Protect Your Pup’s Paws From Hot Pavement
You know when you step on hot asphalt with your bare feet and start hopping around to keep from burning your toes? Dogs can feel that pain, too, but they might not be able to tell you that their paws are getting burned until it’s too late.
When the weather heats up in the summer, dog guardians often don’t think about hot sidewalks, which can easily burn dogs’ paws.
On a 95-degree day, pavement can get as hot as 140 degrees—hot enough for dogs to incur severe burns! Limping or refusing to walk could mean that your dog’s paw pads have been burned. Check for blisters, redness, or any other signs of damage, and get your dog veterinary care right away if you think they’re in pain.
Here are some tips for protecting your pup’s paws during the dog days of summer:
- Check the asphalt.
Before you go for a walk, put your hand on the pavement to see how hot it is. If it’s hot enough to hurt your hand, it’s too hot to walk your dog on. It could cause pain and tissue damage, even after just a few minutes of contact.
- Find other places to walk.
Dog parks, grassy meadows, wooded paths, and wet beaches are all easier on dogs’ paws than burning-hot asphalt. (They’re probably more enjoyable, too!)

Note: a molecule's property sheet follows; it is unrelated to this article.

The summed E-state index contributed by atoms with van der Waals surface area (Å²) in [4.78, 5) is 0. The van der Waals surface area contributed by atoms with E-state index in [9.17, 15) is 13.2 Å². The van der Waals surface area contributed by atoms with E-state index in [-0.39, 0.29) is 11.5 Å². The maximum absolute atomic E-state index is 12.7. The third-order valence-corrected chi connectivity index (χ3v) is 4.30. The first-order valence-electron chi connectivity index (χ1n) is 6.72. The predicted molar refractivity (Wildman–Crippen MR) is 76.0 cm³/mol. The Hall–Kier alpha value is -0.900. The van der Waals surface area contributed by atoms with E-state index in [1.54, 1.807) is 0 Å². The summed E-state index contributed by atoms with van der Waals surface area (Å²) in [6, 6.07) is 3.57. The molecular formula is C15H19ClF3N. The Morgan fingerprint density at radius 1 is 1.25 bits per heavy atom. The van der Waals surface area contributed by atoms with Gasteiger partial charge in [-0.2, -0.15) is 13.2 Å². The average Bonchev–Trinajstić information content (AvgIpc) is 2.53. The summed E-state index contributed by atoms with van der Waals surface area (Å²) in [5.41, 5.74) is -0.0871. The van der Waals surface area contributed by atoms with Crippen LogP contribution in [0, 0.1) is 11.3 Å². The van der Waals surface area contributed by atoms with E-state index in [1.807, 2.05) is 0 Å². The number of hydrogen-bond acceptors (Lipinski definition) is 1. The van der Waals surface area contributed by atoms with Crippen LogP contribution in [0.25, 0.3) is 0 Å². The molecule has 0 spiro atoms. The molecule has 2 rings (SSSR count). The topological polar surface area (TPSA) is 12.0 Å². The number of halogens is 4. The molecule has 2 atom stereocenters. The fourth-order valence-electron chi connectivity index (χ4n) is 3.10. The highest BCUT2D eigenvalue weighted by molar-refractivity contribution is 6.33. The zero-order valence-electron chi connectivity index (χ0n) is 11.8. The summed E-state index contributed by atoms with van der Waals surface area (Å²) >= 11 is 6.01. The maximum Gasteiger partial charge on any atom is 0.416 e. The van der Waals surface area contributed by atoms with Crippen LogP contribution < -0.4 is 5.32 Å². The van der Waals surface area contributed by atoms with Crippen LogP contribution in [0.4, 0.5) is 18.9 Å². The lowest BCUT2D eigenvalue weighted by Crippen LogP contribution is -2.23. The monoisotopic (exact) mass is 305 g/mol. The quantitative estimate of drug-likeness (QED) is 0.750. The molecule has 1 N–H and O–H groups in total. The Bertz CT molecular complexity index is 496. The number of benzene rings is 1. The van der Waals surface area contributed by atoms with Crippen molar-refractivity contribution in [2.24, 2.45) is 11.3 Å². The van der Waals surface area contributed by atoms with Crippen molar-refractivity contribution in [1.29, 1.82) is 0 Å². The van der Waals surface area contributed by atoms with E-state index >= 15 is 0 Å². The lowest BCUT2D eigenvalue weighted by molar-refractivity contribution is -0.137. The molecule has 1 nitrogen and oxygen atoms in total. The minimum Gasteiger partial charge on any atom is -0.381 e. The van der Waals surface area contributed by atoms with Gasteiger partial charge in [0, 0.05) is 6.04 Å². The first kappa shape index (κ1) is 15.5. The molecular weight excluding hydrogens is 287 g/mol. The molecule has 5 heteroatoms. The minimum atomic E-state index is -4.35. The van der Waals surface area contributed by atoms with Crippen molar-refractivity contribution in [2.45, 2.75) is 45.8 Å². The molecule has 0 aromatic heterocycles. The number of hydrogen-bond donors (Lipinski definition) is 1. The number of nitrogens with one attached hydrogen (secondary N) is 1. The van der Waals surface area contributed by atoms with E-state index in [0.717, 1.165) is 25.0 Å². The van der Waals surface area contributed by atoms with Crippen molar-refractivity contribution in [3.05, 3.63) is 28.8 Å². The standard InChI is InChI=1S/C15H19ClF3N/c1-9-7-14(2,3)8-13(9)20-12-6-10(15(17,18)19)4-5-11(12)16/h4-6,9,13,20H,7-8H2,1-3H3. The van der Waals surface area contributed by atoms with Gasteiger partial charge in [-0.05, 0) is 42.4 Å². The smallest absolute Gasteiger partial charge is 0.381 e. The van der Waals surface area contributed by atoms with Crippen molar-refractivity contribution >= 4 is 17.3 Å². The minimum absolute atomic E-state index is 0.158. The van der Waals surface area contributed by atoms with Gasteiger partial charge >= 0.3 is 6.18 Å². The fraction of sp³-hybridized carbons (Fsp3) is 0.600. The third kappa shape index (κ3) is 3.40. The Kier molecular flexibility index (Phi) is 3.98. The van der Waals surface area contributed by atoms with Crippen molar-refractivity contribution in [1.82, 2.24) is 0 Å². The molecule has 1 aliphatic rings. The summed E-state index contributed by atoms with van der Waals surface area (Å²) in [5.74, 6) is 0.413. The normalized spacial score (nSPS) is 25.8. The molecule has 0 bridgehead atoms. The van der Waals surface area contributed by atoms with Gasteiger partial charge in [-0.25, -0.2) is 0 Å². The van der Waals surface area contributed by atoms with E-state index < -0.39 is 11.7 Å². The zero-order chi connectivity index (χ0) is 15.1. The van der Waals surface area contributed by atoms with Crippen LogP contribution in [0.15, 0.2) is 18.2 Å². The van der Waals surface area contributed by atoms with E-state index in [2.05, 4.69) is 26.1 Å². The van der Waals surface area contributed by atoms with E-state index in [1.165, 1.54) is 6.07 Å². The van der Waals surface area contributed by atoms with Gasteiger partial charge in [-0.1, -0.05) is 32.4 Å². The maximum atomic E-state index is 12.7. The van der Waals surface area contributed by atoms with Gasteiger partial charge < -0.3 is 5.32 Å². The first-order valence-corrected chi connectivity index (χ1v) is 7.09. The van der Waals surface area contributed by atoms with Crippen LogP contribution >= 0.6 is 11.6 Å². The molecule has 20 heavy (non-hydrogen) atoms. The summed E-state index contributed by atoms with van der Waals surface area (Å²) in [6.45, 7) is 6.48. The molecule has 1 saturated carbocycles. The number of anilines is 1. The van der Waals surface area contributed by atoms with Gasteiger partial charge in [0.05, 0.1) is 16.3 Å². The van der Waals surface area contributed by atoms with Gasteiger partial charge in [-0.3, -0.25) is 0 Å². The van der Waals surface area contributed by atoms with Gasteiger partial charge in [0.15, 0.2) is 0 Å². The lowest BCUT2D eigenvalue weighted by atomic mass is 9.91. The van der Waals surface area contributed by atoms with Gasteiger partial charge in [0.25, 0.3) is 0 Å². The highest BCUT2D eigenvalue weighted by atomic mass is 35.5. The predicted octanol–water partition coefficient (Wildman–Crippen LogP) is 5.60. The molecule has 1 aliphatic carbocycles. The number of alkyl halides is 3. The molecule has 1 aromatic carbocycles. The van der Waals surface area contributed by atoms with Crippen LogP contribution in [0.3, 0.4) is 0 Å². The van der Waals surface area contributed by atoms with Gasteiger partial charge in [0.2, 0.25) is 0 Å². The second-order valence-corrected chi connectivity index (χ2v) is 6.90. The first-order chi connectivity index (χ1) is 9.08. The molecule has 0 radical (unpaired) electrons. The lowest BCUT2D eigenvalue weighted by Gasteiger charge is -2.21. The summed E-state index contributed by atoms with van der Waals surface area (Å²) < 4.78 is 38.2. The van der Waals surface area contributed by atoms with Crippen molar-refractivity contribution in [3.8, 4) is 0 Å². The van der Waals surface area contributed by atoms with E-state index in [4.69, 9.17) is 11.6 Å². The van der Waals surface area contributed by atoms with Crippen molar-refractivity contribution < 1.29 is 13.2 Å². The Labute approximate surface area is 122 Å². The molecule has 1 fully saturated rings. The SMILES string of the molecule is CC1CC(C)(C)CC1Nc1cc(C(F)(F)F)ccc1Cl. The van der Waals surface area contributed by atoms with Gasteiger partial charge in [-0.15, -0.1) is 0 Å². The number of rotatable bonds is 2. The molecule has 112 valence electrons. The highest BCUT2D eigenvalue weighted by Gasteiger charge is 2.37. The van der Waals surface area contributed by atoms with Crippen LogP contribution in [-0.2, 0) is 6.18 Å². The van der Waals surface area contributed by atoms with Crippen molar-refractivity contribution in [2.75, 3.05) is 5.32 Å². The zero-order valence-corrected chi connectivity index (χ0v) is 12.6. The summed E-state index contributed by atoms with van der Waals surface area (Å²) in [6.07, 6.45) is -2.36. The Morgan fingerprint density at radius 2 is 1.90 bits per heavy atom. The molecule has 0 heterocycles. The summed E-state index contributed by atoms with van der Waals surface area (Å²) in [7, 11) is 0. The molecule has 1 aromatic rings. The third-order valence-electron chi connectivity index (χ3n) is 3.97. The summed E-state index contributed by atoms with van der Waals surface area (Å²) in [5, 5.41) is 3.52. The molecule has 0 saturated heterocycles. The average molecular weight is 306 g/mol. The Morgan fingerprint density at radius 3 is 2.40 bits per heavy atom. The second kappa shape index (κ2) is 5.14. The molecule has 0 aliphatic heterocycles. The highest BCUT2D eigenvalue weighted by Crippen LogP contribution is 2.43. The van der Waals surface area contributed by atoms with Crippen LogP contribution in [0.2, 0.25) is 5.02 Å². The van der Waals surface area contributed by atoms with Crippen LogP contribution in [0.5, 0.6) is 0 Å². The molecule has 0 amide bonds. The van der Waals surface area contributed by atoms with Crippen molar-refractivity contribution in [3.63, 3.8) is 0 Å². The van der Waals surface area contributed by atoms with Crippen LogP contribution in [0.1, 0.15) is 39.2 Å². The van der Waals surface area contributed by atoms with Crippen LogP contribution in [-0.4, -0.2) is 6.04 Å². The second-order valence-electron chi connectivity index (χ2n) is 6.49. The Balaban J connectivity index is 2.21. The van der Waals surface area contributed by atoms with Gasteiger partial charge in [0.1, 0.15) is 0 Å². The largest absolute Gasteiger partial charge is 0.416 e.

- Get your dog some footwear.
Dog boots can protect paws from hot pavement. There are many styles to choose from, including sandals. Make sure they fit well and don’t cause any discomfort. If your pup is resistant to wearing them at first, try offering treats in exchange for cooperation, but never force your dog to wear them. Soon your pup will be retrieving the boots or sandals to let you know it’s time for a walk.
- Walk early in the morning or late at night.
Don’t hit that snooze button! Wake up early to take your dog on a stroll before it gets too hot, or opt for a longer walk late at night when it’s cooler.
- Stay indoors.
When all else fails, just stay home. Sure, you might feel lazy, but trekking into the heat isn’t worth risking damage to your dog’s paws. Play games inside your cool house, or find another place where your dog can play indoors, such as doggie daycare. Or how about an indoor play date with a canine buddy?
Keep this summer fun by making sure your pup’s paws don’t get burned. And when you go for walks, don’t forget to carry water and take frequent breaks in shady spots. Also, never make dogs wear muzzles that restrict their breathing.
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